Bureau Veritas Shows Growth

Monday, April 28, 2003
Bureau Veritas has improved financial results for the 2002-2003 financial year. Strong growth in both revenues and profits confirm BV's absolute leadership in this sector. Turnover, at EUR 1.145bn, was up 13 per cent on 2001. Consolidated operating profits grew by 22 per cent to EUR 121m. Group post-tax profits surged by almost 45 per cent to EUR 86m, while total equity is now almost 250 per cent greater than it was five years ago, thus emphasising the extent to which the Group has grown and the resources that shareholders contribute to ensure increased future growth. BV's marine activity grew by a further eight per cent last year as part of a continuing upward trend. During 2002, BV's classed fleet grew to a record 6,600 vessels totalling 40m gt, and its share of the world newbuilding orderbook also grew to over ten per cent, with an especially strong performance in technology-led sectors such as LNG, passengerships and chemical tankers. Bernard Anne, managing director of BV's marine division, says, "These results are very satisfying, and I am proud of the Marine Division's contribution to our global growth. Being part of such a strong group allows us to bring major resources to bear on specific problems in a way others simply cannot afford. During last year - and it is still ongoing - we have focused heavily on bulk carrier safety, and on finding practical, workable solutions within IACS which will have global application and behind which the industry can unite." Anne says BV will shortly publish a set of guidelines for bulk carrier construction. They are aimed at helping owners to decide on structural configuration and to assist them in negotiations with yards. "We are concerned that, in the rush towards demanding double hulls for everything, our political leaders may have lost sight of practicality," continues Anne. "Double hulls for new tankers are now a fact and have become the standard design. This concept is now beginning to be applied to bulk carriers. But we all know that double-hulls are not a panacea and they have pros and cons. Single-hull bulk carriers can be just as robust, and there are many good robust ships out there today with a useful life. I would much rather see a single-hull ship built to high standards and then well maintained by a quality owner, than have a double-hull ship built down to shipyard minimums, then maintained at minimum levels. "We simply don't believe that you can design every problem out of a ship's structure, as maintenance will always be the key factor in how safe a ship is as it grows older. Let's take the example of single hull tankers built between 1986 and 1996 which under the proposals the EU is pushing forward will face early scrapping in 2010, the youngest being only 14 years old. Most of them are well built and well maintained by quality owners. We as an industry should be able to propose new techniques and methods including FEM calculations and fatigue analysis for assessing the capacity of these ships to operate in safe conditions up to their normal lifespan. What makes the real differences between the strength of ships is much more often a matter of build quality and maintenance than a matter of design. “In BV, we trust in the development of new technologies. Whatever will be the future design of ships, double or single hull, these developments will contribute to make safer shipping and this is why, using our financial strength, we will continue to invest heavily in this field."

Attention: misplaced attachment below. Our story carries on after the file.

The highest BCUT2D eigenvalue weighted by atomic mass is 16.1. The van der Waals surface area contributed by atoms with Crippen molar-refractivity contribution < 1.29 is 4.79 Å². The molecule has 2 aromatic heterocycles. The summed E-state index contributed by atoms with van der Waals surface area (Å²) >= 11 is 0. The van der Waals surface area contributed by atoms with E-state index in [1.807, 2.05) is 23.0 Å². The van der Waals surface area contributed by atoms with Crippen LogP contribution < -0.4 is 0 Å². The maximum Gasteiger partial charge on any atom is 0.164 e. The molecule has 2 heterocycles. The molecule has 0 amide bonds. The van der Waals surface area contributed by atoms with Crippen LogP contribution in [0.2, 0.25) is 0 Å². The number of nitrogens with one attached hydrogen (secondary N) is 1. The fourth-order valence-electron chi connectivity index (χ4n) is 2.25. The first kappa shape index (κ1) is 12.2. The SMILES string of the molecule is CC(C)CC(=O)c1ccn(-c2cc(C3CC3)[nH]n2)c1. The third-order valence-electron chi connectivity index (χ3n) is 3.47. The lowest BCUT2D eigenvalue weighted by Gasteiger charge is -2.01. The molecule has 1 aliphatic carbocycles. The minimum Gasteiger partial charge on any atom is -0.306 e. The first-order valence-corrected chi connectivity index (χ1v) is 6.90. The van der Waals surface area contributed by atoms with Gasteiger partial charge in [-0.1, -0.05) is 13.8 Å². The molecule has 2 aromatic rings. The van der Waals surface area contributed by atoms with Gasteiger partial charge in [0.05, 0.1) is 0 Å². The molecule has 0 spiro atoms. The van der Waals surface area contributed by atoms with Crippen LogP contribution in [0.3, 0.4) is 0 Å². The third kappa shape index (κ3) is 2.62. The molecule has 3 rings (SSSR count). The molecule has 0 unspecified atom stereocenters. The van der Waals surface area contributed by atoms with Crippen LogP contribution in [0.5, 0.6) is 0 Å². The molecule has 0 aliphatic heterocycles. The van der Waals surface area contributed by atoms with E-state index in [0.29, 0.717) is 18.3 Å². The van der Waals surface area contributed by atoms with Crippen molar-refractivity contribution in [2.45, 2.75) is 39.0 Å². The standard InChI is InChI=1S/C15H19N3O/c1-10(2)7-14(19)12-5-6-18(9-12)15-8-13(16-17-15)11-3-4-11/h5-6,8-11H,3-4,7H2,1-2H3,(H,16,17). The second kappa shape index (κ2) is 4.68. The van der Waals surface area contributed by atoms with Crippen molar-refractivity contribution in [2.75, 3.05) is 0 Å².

Maritime Today


The Maritime Industry's original and most viewed E-News Service

Maritime Reporter May 2016 Digital Edition
FREE Maritime Reporter Subscription
Latest Maritime News    rss feeds

Finance

FedEx Completes Takeover of TNT Express

US-based FedEx Corp. completed its €4.4 billion ($4.9 billion) acquisition of Dutch TNT Express, , with integration of the companies to start immediately.   The

STX Shipbuilding Likely to Enter Court-lead Restructuring

South Korean shipbuilder STX Offshore & Shipbuilding Co Ltd will likely need to enter court-supervised receivership due to financial difficulties, the firm's lead

Statoil Says Sees European Gas Prices Bottoming Out

Norway's Statoil does not expect European gas prices to fall much further as rising demand from the power generation sector would offset an expected increase in liquefied natural gas (LNG) supply,

Fuels & Lubes

ABB Saves 700,000 tons Fuel for Marine Vessels

ABB’s environmental friendly Azipod propulsion system brings greater fuel efficiency to diverse shipping segments ABB today announced the total fuel savings

First Cruise Company Fined under Australia’s New Fuel Rules

Australia’s NSW Environment Protection Authority (EPA) has fined Carnival PLC $15,000 after one of its P&O Cruises ships, the Pacific Jewel, breached new low sulfur fuel regulations in Sydney Harbour.

HUMMEL LNG Hybrid Barge Begins Second Season

For over one year the HUMMEL has been contributing to improved air quality at the port of Hamburg. Becker Marine Systems’ LNG Hybrid Barge will also be supplying

 
 
Maritime Careers / Shipboard Positions Maritime Contracts Maritime Security Maritime Standards Navigation Offshore Oil Ship Electronics Ship Simulators Shipbuilding / Vessel Construction Winch
rss | archive | history | articles | privacy | contributors | top maritime news | about us | copyright | maritime magazines
maritime security news | shipbuilding news | maritime industry | shipping news | maritime reporting | workboats news | ship design | maritime business

Time taken: 0.0904 sec (11 req/sec)